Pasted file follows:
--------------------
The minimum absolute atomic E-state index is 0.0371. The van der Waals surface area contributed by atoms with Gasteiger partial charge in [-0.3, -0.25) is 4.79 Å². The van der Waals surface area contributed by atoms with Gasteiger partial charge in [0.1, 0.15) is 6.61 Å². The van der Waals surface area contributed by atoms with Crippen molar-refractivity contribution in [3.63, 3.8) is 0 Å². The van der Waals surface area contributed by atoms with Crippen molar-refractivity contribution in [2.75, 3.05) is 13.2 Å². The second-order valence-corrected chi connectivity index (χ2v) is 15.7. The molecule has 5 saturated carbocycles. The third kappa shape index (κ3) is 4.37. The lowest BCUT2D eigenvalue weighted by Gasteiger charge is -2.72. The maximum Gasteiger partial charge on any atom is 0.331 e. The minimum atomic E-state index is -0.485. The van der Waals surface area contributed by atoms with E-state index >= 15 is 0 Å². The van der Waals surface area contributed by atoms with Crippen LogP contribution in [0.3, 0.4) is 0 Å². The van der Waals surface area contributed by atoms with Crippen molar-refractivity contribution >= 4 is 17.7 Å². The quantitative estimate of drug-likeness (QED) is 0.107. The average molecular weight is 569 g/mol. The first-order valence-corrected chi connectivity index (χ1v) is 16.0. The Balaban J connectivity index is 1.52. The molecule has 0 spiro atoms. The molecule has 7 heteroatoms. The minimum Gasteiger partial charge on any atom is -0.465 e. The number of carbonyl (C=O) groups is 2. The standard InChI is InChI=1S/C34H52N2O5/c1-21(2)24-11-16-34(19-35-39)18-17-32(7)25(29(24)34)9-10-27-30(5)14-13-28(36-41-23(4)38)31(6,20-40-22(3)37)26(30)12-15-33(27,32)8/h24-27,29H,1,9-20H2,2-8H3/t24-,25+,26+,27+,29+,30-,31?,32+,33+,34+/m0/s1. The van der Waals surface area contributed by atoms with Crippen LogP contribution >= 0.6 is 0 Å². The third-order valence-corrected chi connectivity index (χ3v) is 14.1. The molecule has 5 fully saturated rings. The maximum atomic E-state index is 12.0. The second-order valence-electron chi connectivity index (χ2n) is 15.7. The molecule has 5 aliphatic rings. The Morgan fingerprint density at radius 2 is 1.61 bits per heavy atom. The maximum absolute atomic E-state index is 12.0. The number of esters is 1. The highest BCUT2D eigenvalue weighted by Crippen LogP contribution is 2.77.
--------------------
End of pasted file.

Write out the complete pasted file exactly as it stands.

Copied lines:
The minimum absolute atomic E-state index is 0.0371. The van der Waals surface area contributed by atoms with Gasteiger partial charge in [-0.3, -0.25) is 4.79 Å². The van der Waals surface area contributed by atoms with Gasteiger partial charge in [0.1, 0.15) is 6.61 Å². The van der Waals surface area contributed by atoms with Crippen molar-refractivity contribution in [3.63, 3.8) is 0 Å². The van der Waals surface area contributed by atoms with Crippen molar-refractivity contribution in [2.75, 3.05) is 13.2 Å². The second-order valence-corrected chi connectivity index (χ2v) is 15.7. The molecule has 5 saturated carbocycles. The third kappa shape index (κ3) is 4.37. The lowest BCUT2D eigenvalue weighted by Gasteiger charge is -2.72. The maximum Gasteiger partial charge on any atom is 0.331 e. The minimum atomic E-state index is -0.485. The van der Waals surface area contributed by atoms with E-state index >= 15 is 0 Å². The van der Waals surface area contributed by atoms with Crippen LogP contribution in [0.3, 0.4) is 0 Å². The van der Waals surface area contributed by atoms with Crippen molar-refractivity contribution >= 4 is 17.7 Å². The quantitative estimate of drug-likeness (QED) is 0.107. The average molecular weight is 569 g/mol. The first-order valence-corrected chi connectivity index (χ1v) is 16.0. The Balaban J connectivity index is 1.52. The molecule has 0 spiro atoms. The molecule has 7 heteroatoms. The minimum Gasteiger partial charge on any atom is -0.465 e. The number of carbonyl (C=O) groups is 2. The standard InChI is InChI=1S/C34H52N2O5/c1-21(2)24-11-16-34(19-35-39)18-17-32(7)25(29(24)34)9-10-27-30(5)14-13-28(36-41-23(4)38)31(6,20-40-22(3)37)26(30)12-15-33(27,32)8/h24-27,29H,1,9-20H2,2-8H3/t24-,25+,26+,27+,29+,30-,31?,32+,33+,34+/m0/s1. The van der Waals surface area contributed by atoms with Crippen LogP contribution >= 0.6 is 0 Å². The third-order valence-corrected chi connectivity index (χ3v) is 14.1. The molecule has 5 fully saturated rings. The maximum atomic E-state index is 12.0. The second-order valence-electron chi connectivity index (χ2n) is 15.7. The molecule has 5 aliphatic rings. The Morgan fingerprint density at radius 2 is 1.61 bits per heavy atom. The maximum absolute atomic E-state index is 12.0. The number of esters is 1. The highest BCUT2D eigenvalue weighted by Crippen LogP contribution is 2.77.